Step 4: How To Open an IRA

It's really quite simple to open an IRA account -- easy as 1-2-3, as a matter of fact.

1. Find a discount broker
If you don't already have one, we suggest that you look into opening a discount brokerage account. In selecting a broker, there are a couple of things to consider:

Pay attention to fees: By law, an IRA trustee (which is what your broker will be) can charge an annual fee to maintain your IRA. Many charge around $30 a year to maintain an IRA, but some do not charge anything (which sounds pretty good to us Fools).

Consider trading commissions: How much are you paying each time you buy or sell a stock? Even if you employ a long-term buy-and-hold strategy, you've still got to fund your account. Make sure the bulk of your contribution is going toward your retirement nest egg, not commissions.

The reason for such a parsimonious attitude toward your IRA account is that your contributions are limited to $5,000. An extra $50 a year in transaction fees will, over time, reduce your account balance by thousands of dollars.

In other words, it pays to shop around. In retirement, those fees could mean the difference between serving festive drinks on your beachfront property in Tahiti, or sipping generic beer at your timeshare in Toledo.

For those eager to start saving for their slice of retirement paradise right now, we've put together a table that compares the IRA offerings of some popular discount brokerages. Compare their fees and services. And if you find a broker that looks good to you, go ahead and open an account or get more information!

2. Open and fund your account
So you've settled on a discount broker, and now you're ready to open your account. In most cases, your broker will have an online application you can complete. Sometimes you'll need to print this form out and mail it in with a check. A few brokers allow you to complete the entire application online, then electronically transfer funds from your checking or savings account.

3. Invest it!
Once your check or electronic transfer has cleared, you're ready to start investing. That means deciding which stocks or mutual funds you want to buy. (Hint: If you're new at this, or you just don't have the time to critically evaluate individual stocks, you might want to consider using an asset allocation strategy.)

When you decide what you're going to buy, you'll need to allow for any commissions. Let's say you're investing $5,000, and your broker charges $12 a trade. You decide to buy shares of a stock that's priced at $20 per share. Sure, you'd love to buy 250 shares and hit that $5,000 mark right on the nose. But you can't. You have to buy 249 shares, which comes to $4,980. That leaves you $20 ($5,000 - $4,980), out of which you'll pay your commission. Then you'll have $8 left in cash that you can include in your next trade.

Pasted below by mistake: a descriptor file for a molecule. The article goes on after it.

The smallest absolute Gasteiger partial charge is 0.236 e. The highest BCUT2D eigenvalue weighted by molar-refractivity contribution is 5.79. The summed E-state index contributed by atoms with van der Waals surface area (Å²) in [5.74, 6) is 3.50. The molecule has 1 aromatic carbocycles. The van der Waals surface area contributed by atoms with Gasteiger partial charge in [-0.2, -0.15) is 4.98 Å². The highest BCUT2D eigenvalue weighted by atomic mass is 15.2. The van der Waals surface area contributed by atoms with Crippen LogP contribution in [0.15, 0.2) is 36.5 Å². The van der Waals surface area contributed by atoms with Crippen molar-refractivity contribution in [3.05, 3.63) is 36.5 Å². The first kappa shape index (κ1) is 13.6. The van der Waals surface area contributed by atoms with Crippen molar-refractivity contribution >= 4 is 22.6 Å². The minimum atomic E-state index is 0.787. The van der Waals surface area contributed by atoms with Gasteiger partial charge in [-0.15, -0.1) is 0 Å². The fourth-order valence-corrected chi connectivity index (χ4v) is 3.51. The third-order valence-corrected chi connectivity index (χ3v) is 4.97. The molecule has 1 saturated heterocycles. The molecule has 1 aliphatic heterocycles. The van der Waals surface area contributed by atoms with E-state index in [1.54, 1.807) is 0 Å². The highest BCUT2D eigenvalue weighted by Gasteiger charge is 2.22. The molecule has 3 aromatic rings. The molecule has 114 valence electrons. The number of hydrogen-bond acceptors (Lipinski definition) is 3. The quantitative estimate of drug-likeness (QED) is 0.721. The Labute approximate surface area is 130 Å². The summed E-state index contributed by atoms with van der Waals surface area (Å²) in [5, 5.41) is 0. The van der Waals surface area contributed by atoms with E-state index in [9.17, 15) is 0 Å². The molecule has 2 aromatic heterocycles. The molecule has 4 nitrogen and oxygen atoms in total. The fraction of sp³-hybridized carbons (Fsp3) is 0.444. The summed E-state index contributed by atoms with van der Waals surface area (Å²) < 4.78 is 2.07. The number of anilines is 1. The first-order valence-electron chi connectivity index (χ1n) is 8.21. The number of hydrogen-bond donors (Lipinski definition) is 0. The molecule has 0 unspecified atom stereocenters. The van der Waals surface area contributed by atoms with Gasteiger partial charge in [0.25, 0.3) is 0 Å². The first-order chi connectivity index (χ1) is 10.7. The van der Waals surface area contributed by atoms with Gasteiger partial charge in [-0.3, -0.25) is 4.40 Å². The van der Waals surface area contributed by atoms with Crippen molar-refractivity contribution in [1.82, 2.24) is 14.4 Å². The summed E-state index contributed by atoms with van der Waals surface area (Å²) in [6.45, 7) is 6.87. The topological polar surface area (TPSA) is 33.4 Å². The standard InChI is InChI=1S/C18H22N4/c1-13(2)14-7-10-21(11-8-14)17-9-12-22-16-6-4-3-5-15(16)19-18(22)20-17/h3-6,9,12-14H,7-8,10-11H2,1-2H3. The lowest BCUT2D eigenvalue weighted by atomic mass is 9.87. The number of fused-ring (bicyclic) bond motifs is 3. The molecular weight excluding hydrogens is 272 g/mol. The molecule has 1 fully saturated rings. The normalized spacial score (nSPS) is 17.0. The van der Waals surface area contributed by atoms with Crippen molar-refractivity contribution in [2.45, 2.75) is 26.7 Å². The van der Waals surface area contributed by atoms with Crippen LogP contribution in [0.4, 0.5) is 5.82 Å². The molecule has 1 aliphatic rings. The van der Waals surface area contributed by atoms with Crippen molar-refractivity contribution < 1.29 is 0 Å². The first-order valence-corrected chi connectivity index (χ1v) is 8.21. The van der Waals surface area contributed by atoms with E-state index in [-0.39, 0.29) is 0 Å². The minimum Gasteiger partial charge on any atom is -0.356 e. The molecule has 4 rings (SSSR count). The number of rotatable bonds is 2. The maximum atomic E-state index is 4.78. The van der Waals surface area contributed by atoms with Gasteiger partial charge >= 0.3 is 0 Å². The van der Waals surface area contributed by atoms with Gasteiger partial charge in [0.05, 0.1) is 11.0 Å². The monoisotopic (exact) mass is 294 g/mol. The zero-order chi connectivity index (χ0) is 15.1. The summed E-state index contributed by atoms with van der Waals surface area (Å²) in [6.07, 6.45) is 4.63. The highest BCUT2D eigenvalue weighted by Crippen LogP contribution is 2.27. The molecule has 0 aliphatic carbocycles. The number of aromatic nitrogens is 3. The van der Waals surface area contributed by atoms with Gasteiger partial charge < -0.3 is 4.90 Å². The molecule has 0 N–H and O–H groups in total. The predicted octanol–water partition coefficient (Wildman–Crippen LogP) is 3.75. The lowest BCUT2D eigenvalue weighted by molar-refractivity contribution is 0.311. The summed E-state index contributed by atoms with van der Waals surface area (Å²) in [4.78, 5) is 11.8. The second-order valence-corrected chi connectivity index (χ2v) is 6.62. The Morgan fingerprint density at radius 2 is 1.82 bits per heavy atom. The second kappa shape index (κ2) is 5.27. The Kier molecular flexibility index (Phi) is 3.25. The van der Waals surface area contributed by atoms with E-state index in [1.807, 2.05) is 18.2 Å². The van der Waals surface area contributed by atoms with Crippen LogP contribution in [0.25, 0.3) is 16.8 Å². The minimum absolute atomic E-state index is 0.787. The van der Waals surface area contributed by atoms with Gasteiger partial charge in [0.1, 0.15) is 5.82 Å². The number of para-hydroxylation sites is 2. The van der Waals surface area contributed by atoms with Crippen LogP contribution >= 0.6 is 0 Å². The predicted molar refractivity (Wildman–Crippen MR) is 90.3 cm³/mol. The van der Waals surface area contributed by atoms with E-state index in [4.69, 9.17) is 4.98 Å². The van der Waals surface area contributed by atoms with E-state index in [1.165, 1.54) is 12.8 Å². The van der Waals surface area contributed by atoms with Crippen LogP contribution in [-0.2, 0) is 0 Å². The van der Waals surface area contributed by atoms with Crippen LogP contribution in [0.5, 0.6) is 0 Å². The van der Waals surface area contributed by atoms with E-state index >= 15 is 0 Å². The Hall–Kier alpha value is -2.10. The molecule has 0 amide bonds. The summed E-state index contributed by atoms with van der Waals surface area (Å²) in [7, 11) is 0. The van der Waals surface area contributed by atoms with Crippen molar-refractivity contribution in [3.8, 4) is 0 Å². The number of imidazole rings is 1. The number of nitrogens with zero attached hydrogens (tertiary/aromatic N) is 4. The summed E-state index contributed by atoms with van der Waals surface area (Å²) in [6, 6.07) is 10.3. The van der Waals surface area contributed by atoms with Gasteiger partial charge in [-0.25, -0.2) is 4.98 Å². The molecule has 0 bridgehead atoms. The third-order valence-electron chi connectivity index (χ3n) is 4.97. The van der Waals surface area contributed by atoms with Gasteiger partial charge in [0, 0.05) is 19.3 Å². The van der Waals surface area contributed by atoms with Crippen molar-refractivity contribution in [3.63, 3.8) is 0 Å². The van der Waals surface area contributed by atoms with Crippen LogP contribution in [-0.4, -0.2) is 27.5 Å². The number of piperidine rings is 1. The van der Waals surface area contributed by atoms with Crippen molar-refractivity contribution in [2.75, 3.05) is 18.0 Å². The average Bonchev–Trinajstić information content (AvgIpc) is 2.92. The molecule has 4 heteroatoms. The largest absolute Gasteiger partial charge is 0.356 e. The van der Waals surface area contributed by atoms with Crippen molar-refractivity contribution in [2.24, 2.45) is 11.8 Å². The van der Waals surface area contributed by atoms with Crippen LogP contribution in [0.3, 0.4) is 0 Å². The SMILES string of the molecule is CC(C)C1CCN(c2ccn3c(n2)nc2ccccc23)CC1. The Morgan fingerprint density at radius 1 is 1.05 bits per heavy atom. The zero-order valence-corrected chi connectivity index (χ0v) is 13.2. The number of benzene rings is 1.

By the way, if you already have an IRA set up with a more expensive broker or mutual fund company, or if you are rolling over a 401(k) to an IRA, your new broker will be happy (really, really happy) to assist you in transferring your funds to your new account.

And as always, if you're not sure you're getting the best deal, or just want to double-check, come on over to Rule Your Retirement and ask there. We'd love to see you there!

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Comments from our Foolish Readers

Help us keep this a respectfully Foolish area! This is a place for our readers to discuss, debate, and learn more about the Foolish investing topic you read about above. Help us keep it clean and safe. If you believe a comment is abusive or otherwise violates our Fool's Rules, please report it via the Report this Comment Report this Comment icon found on every comment.

  • Report this Comment On October 11, 2010, at 3:00 PM, prginww wrote:

    Simple question: If you have both a Roth and a traditional IRA, can you fund both of them; $5000 tax-deferred in the Roth and the same amount, tax deductible in the traditional IRA? Just wondering.

    EZ >^..^<

  • Report this Comment On December 27, 2010, at 4:23 PM, prginww wrote:

    @ez2foome, Yes, you can. I have both. The max you can fund a Roth per year is $5,000. You can invest more in a Traditional IRA if you like, and yes, the amount you invest in a Traditional IRA will be tax-deductible the year you put it in.

  • Report this Comment On January 04, 2011, at 12:49 PM, prginww wrote:


    If you are asking whether or not you can contribute $5000 to a Roth IRA and another $5000 to a Traditional IRA, the answer would be no (unless you have not made any 2010 contributions, then you could contribute $5000 for 2010 and another $5000 for 2011).

    If you as asking if you can contribute to both a Traditional and Roth in the same year as long as the contributions do not exceed $5000 (or $6000 in some catch-up situations) you are correct.

    Also as @Gr8Writer pointed out, your contributions made to a Traditional IRA will be tax-deductible in the year they are made, unless your income level exceeds the given phase out amounts and in that case you will not be able to take the deduction.

    I hope that explanation is helpful.

  • Report this Comment On January 19, 2012, at 12:37 PM, prginww wrote:

    Is it correct to assume that there is an upper income cap and that those who exceed it cannot make any contributions whatsoever either to a traditional or a Roth IRA?

    Thank you.

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